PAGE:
Repair and rehabilitation work can continue during active conflict. For example, in coordination with the local service provider, ICRC arranged for a construction company to carry out repairs to the main water transmission pipeline to the Syrian city of Hama, home to 1.3 million people. While the assessment and repairs took a week, negotiation to ensure safe access took three. In the words of one ICRC water specialist, ‘we often say that emergency response is less about the technical side and the ability of the contractors to perform the work, and more about the politics and negotiations that are necessary to ensure that you have safe access’.+ICRC, Urban Services in Protracted Armed Conflict (Geneva: ICRC, 2015) (, p. 30.

For further discussion of ICRC’s experience of water services in conflict settings, see Bled Dry: How War in the Middle East Is Bringing the Region’s Water Supplies to Breaking Point (Geneva: ICRC, 2015) (

For more information on improving the resilience of water service providers in the Middle East, see L. Diep et al., Water, Crises and Conflict in MENA: How Can Water Service Providers Improve Their Resilience?, IIED Working Paper (London: IIED, 2017) (

4.4.5 Sanitation

Sanitation here refers to ‘the provision of facilities and services for the safe management of human excreta from the toilet to containment and storage and treatment onsite or conveyance, treatment and eventual safe end use or disposal’.+WHO, ‘Sanitation’ (  Typical stages from household sources (toilets, and potentially including grey water from sinks and drains at household level if there is no storm water system in place) to treatment and potential reuse include collection, transmission, treatment and discharge. Sanitation in urban areas is varied, ranging from the use of water-borne sewage systems to cesspits, latrines and open defecation. In long-term emergencies, access to quality services may be diminished, while people caught up in rapid-onset disasters may find themselves without access to sanitation (see Section 4.8 on health).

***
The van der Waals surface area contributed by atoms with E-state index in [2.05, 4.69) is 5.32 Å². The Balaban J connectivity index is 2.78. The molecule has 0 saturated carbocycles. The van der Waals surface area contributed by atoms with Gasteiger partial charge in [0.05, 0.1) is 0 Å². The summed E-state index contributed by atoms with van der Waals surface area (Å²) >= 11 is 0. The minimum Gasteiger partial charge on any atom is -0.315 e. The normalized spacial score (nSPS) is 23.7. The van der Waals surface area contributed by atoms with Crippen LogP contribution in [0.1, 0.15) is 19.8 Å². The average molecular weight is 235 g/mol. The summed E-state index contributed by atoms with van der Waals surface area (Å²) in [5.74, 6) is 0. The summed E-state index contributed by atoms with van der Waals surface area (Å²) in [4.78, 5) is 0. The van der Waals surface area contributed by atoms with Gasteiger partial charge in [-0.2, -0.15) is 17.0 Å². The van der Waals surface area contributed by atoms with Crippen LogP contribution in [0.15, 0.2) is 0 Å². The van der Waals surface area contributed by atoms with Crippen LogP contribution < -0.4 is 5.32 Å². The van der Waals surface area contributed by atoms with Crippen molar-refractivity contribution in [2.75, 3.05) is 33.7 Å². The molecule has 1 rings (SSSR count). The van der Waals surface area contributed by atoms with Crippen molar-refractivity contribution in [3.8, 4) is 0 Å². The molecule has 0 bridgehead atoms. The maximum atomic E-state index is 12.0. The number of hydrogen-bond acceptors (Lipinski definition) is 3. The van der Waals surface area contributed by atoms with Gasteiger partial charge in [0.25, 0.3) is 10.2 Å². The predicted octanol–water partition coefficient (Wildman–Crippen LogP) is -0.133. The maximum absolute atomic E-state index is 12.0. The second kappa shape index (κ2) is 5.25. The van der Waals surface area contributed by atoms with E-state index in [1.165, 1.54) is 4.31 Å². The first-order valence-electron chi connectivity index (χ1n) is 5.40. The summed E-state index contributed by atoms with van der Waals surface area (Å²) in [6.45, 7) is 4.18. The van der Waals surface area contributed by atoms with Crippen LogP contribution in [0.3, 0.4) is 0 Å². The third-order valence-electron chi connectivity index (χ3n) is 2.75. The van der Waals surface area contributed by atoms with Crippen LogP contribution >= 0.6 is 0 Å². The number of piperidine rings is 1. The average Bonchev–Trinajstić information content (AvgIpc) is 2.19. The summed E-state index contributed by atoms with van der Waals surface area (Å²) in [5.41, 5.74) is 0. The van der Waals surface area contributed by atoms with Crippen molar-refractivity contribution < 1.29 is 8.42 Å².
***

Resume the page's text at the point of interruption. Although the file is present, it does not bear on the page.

Box 4.12 Sanitation and a cholera outbreak in Zambia

A prolonged cholera outbreak in Lusaka, Zambia, from December 2017 to March 2018 originated in peri-urban areas of the city, where many residents access water using unregulated boreholes or shallow wells located close to poorly constructed pit latrines that leach their contents into a high water table. The response to the outbreak included public and private sector service providers. For example, the Lusaka Water and Sewerage Company (LWSC) identified the pit latrines that were in danger of flooding in two peri-urban areas, and subsidised existing faecal sludge management (FSM) businesses, within community-based WASH organisations known as Water Trusts, to empty them safely. The outbreak did not lead to private sanitation service providers curtailing their operations to the same extent as during previous outbreaks, and encouraged greater engagement of public stakeholders such as Lusaka City Council and LWSC with FSM and sanitation provision in lower-income areas of the city. Post-payment for pit emptying services continued throughout, albeit at subsidised prices.